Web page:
When you start off in a calm green field with Lance Corporal Blake (Dean-Charles Chapman) and Lance Corporal Schofield (George McKay), it’s unsettlingly calm. You know 1917 is about war and are almost thrown off. However, the illusion of peace is quickly shattered as both are called to their general. Their mission (should they choose to accept it) is to get to the frontline trench 9 miles away by morning to stop a surge forward as it’s a German trap. The twist: Blake’s brother is one of the 1,600 men they need to save.

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Review: Weathering With You

Review: Weathering With You

Film award season tends to offer a rather samey set of films which one can easily categorise. Therefore, upon my weekly Monday cinema trip, I had a choice to make: Go to another drama (Bombshell was the lead) or vary it up and go with a more left field choice… and that’s how we ended up at Weathering With You.

The Anime genre is not one I have ever really endeavoured into. The only film of this form I’ve watched was Spirited Away (which I maintain to be the best animated film ever and one of the great films), so I was going into this film as a novice, willing to give the film a fair chance. This blog is most fun when I’m watching the more obscure options.

So go with me here: Hodako is a 16 year old boy who runs away from home (I’m not sure why) to Tokyo in the Summer. But something strange is afoot. Despite it being Summer, it’s raining non stop and we’re not naive enough to blame climate change. Anyhow, he keeps running into Hani who had a crazy experience in this rooftop shrine where she was transported into the sky by the rain. Anyhow, Hodako soon discovers that she has magic powers with which she can prayer and the sun stops for a while. They then need to balance this great entrepreneurial opportunity with Hodako’s fugitive status and Hani’s love of spreading happiness. This is against the backdrop of Hani slowly disappearing and us knowing that weather maidens have a tragic ending as the two will eventually have to choose between their love and stopping the eternal rain that plagues the city.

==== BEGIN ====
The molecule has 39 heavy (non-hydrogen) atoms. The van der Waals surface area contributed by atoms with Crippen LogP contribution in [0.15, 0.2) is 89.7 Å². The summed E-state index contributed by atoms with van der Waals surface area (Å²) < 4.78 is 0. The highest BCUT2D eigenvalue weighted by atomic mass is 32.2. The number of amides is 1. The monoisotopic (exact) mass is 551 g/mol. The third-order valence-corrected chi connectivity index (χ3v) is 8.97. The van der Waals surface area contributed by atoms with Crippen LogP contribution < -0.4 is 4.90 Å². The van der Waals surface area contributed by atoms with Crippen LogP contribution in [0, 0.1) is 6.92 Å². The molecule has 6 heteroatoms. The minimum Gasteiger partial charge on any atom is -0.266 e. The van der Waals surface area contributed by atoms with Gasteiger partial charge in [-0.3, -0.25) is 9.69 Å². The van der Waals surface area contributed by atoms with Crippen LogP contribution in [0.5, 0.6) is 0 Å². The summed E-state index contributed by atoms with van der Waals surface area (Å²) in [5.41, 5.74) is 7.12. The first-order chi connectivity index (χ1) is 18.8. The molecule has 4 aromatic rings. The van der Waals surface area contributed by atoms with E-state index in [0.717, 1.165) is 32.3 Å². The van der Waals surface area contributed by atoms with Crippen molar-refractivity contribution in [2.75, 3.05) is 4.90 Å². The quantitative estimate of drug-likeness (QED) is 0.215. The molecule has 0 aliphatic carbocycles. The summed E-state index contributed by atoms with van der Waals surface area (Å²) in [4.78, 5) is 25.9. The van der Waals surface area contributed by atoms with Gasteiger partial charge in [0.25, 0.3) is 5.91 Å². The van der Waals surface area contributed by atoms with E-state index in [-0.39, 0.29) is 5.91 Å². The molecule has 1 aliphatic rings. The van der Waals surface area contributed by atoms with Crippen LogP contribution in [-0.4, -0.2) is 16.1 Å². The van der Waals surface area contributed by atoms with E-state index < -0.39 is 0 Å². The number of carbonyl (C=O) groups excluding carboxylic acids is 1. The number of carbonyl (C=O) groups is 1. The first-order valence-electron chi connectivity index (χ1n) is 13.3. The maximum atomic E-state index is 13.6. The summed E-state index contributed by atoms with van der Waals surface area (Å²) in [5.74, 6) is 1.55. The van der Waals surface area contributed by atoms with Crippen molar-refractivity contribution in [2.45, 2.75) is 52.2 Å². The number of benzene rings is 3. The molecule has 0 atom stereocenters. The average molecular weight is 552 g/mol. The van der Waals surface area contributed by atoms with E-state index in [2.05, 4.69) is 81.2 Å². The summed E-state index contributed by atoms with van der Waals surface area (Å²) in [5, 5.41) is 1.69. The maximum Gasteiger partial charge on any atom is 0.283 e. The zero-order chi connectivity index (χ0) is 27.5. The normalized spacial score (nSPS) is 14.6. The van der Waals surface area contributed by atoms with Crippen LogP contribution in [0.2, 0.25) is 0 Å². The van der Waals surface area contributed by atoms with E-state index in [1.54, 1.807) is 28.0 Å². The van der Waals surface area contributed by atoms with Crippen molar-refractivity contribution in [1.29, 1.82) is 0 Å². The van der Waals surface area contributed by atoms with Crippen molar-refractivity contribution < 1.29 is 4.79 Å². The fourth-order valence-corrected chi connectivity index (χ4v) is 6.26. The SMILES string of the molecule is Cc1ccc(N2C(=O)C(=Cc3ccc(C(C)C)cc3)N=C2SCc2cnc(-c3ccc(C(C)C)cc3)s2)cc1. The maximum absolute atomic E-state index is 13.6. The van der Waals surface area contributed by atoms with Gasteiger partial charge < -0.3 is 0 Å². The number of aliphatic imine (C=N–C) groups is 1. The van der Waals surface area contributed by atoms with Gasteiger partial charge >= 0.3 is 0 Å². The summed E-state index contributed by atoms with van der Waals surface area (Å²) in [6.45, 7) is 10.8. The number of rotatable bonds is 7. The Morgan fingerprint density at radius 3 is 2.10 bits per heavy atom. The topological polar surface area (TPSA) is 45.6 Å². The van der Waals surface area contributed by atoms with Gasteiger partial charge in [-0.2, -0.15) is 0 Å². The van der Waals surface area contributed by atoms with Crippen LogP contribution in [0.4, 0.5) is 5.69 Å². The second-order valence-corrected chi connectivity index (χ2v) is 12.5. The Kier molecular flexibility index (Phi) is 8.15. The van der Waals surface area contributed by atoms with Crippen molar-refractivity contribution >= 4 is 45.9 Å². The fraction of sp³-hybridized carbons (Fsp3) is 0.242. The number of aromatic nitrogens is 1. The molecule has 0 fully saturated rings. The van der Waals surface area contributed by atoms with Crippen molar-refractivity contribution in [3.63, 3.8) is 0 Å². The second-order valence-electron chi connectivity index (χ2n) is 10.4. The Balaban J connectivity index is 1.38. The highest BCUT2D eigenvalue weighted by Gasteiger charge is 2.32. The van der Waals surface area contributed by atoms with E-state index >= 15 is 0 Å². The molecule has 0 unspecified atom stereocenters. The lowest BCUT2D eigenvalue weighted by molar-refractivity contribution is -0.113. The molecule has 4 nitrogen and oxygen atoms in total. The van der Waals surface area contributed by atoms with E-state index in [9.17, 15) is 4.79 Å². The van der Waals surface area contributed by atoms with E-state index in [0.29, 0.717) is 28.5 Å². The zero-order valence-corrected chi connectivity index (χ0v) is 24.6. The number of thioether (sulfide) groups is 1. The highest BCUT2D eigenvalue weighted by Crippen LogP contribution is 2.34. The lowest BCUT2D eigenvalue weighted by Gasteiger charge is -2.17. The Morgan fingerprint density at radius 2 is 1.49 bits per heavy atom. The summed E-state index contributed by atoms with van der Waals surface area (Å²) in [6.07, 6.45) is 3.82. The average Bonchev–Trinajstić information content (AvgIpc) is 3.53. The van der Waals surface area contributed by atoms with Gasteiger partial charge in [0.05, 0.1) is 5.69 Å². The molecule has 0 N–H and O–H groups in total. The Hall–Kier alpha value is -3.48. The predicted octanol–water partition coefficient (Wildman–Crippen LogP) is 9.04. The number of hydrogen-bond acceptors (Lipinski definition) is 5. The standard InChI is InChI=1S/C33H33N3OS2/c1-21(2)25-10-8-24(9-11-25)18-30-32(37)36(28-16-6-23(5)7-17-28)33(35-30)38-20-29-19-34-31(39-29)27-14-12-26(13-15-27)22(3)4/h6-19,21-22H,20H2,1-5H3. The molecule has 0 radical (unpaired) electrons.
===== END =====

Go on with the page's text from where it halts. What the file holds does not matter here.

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Lookback: January 2020

Lookback: January 2020

As we conclude this month, civilisation is still just about standing. Britain has left the European Union, although the Corona Virus will make sure to keep news anchors busy over the coming weeks. In the meantime, all this Brexit fatigue has kept me busy trying to watch films. This month’s selection of twenty (Yep, that seems like way too many now) include cult classic films and modern masterpieces from the innocent adventures of a marmalade loving bear to a scene which made one look over their shoulder while showering since. There weren’t any rubbish films this month and be sure to read to the bottom to get my top 5 picks. (I have also given out star ratings for each one).

[N] – Netflix, [P] – Prime [B] – BBC IPlayer